Sheffield's heritage will complement impressive new development in city centre

A stunning new city centre development is set to showcase some of Sheffield city centre’s most historic buildings.
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A communal hall, shops, cafe, bar plus flexible space for events, studios and businesses will be created on Cambridge Street, Wellington Street and Backfields.

Dubbed Block H3, it's the latest part of the Heart of the City 2 scheme and is due to be approved by the planning committee next week.

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The site lies within the city centre conservation area and includes the former Albert Works, the former George Binns outfitters, Bethel Chapel and former Sunday School, Sheffield Arts Centre, DINA, Henry’s Corner, Henry’s Two and Brew House.

This is what the proposed rooftop bar could look likeThis is what the proposed rooftop bar could look like
This is what the proposed rooftop bar could look like

The Bethel Sunday School is grade 2 listed and nearby is the grade 2* listed Leah’s Yard and the grade 2 listed St Matthew’s Parish Church.

In a report, planners say: "The intention is to provide collective social and events spaces with food, drink and leisure uses whilst retaining important historic fabric.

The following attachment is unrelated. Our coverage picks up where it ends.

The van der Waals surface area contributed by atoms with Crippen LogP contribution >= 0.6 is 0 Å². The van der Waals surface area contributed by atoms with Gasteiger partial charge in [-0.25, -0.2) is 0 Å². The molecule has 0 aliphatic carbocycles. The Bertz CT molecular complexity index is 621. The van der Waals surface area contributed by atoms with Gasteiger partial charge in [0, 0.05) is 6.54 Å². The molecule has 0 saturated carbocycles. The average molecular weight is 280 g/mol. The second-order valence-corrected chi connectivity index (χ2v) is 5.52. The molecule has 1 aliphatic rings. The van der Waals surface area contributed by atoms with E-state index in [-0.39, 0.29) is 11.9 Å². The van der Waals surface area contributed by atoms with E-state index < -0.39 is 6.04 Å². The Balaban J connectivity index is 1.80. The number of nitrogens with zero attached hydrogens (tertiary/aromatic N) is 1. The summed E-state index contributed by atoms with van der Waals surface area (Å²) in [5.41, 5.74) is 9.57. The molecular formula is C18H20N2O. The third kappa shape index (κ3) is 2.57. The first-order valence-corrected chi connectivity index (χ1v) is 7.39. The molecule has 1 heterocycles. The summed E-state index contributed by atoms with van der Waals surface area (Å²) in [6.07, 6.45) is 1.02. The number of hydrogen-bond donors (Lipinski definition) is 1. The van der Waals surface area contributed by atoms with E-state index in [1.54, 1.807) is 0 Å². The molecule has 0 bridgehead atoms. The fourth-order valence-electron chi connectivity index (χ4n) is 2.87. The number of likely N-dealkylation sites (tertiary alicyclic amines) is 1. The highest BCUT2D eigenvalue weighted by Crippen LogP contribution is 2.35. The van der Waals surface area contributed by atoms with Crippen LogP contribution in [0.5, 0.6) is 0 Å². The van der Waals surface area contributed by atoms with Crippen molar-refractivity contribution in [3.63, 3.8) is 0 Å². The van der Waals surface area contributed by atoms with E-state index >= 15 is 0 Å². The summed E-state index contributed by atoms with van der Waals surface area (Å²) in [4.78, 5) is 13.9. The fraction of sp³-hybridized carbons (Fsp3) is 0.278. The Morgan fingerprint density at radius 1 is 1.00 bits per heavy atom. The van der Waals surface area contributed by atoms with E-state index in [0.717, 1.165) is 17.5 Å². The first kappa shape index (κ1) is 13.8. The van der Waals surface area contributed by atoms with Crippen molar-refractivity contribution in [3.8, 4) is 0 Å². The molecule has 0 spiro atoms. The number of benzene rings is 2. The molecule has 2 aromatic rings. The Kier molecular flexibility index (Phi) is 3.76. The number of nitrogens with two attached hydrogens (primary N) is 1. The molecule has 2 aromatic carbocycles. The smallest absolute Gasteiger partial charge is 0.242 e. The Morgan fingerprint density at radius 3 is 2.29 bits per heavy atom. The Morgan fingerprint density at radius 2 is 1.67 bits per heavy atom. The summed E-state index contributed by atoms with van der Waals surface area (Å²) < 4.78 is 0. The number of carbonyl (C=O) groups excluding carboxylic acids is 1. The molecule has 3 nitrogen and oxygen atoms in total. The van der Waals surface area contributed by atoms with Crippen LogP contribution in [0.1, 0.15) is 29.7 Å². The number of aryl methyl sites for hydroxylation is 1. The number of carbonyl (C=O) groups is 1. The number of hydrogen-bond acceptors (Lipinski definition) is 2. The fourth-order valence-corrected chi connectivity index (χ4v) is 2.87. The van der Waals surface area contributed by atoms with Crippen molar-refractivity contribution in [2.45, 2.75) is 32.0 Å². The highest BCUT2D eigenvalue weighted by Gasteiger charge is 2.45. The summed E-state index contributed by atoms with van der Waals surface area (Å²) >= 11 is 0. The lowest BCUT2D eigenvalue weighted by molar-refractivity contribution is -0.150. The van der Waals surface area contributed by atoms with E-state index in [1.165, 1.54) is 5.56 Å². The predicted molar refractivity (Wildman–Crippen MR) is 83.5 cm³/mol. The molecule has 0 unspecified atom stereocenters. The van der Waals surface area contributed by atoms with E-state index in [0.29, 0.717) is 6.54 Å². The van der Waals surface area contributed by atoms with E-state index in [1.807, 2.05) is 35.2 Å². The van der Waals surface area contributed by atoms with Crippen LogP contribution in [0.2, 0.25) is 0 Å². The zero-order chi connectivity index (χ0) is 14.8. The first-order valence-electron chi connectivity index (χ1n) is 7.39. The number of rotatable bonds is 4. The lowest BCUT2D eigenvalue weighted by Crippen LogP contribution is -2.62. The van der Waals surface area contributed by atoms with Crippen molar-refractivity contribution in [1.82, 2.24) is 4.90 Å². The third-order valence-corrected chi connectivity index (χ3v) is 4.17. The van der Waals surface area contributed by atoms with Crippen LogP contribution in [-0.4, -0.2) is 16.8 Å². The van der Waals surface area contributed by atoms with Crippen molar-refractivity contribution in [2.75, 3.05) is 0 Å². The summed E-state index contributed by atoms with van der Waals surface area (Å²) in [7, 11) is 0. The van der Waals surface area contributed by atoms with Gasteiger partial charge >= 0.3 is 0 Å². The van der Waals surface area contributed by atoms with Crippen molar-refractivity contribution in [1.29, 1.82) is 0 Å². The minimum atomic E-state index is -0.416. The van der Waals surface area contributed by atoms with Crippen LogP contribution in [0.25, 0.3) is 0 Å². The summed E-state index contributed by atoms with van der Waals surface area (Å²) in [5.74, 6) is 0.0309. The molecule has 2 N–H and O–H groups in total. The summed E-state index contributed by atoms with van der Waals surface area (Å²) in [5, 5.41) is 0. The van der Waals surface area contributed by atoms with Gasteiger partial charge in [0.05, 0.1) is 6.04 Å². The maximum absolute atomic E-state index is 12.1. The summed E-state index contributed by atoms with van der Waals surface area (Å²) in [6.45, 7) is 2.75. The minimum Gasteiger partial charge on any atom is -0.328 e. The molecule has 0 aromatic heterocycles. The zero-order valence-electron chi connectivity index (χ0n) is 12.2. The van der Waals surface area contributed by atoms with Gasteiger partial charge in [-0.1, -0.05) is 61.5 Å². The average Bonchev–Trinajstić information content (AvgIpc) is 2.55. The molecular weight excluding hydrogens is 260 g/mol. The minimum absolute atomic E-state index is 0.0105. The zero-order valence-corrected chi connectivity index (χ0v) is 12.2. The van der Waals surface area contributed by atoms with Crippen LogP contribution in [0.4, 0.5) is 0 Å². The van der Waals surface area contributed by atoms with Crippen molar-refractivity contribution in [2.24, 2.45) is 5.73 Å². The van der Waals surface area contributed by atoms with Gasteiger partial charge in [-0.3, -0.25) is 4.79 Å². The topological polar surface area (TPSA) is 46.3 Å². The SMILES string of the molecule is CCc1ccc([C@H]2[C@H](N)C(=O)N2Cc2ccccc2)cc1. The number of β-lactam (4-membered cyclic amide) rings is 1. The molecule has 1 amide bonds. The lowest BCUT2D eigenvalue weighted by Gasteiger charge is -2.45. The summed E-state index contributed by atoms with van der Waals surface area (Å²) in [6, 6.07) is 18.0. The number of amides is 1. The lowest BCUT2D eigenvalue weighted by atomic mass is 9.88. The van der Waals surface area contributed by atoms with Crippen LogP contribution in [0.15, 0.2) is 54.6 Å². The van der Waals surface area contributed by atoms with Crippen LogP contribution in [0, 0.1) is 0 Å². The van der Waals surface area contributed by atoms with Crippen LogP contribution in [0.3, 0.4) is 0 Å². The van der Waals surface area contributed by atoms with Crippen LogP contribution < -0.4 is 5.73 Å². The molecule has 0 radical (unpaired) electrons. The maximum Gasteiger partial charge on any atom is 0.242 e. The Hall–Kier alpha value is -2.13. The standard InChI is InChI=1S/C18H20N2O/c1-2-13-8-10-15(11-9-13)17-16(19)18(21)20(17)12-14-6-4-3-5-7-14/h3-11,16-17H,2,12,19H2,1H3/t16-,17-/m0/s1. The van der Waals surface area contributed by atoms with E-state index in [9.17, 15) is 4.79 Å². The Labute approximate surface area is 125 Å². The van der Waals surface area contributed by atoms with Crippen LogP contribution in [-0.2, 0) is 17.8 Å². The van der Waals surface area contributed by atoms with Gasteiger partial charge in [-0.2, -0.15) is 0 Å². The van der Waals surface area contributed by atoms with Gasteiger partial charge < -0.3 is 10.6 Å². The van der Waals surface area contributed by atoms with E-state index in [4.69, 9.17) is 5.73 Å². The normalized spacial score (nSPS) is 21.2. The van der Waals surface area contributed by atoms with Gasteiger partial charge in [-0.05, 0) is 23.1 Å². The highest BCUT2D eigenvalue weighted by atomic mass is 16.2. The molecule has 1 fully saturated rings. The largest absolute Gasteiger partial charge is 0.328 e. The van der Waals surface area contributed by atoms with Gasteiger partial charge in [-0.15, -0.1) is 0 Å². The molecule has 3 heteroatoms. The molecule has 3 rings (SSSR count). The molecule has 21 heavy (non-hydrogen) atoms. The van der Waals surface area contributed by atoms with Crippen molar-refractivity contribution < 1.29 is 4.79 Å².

"The application is seeking permission for demolition of the existing buildings except the listed former Bethel Sunday School and the front facades of the Cambridge Street and Wellington Street buildings along with the Brewhouse and the former Bethel Chapel building.

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"A new build communal hall with a capacity of 2,370 people is to be developed at the centre of the site and extends into part of Henry’s 2, Brewhouse and the building currently occupied by DINA.

Cambridge Street.Cambridge Street.
Cambridge Street.

"A large part of the communal hall will be double height to provide a generous space for events with a balcony wrapping around the edge at the upper level.

"The scheme is designed to provide 20 units which will be able to be used for retail, cafe/restaurant, bar, takeaway, community and leisure uses.

"Henry's Corner, Bethel Chapel and the former Sunday School will be let as individual units over three floors.

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"Bethel Chapel has been designed with a capacity of 1,280 people and a new level at Linley Square will provide spill out space.

Existing aerial view of siteExisting aerial view of site
Existing aerial view of site

"There is potential for a rooftop bar and there will also be a roof terrace accessed from Bethel Chapel above the former Binn's store."

Backfields, Wellington Street and Bethel Walk will be pedestrianised and there will be a new street called Albert Walk, after Albert Works, the old mesters that used to occupy that part of the site.

A new public space called Linley's Square will be created, named after the family of sheep-shear manufacturers that formerly occupied Albert Works for much of the 19th century.

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There were 76 responses to the plans, many of which were supportive.

Wellington Street looking at proposed entrance on new BlackfieldsWellington Street looking at proposed entrance on new Blackfields
Wellington Street looking at proposed entrance on new Blackfields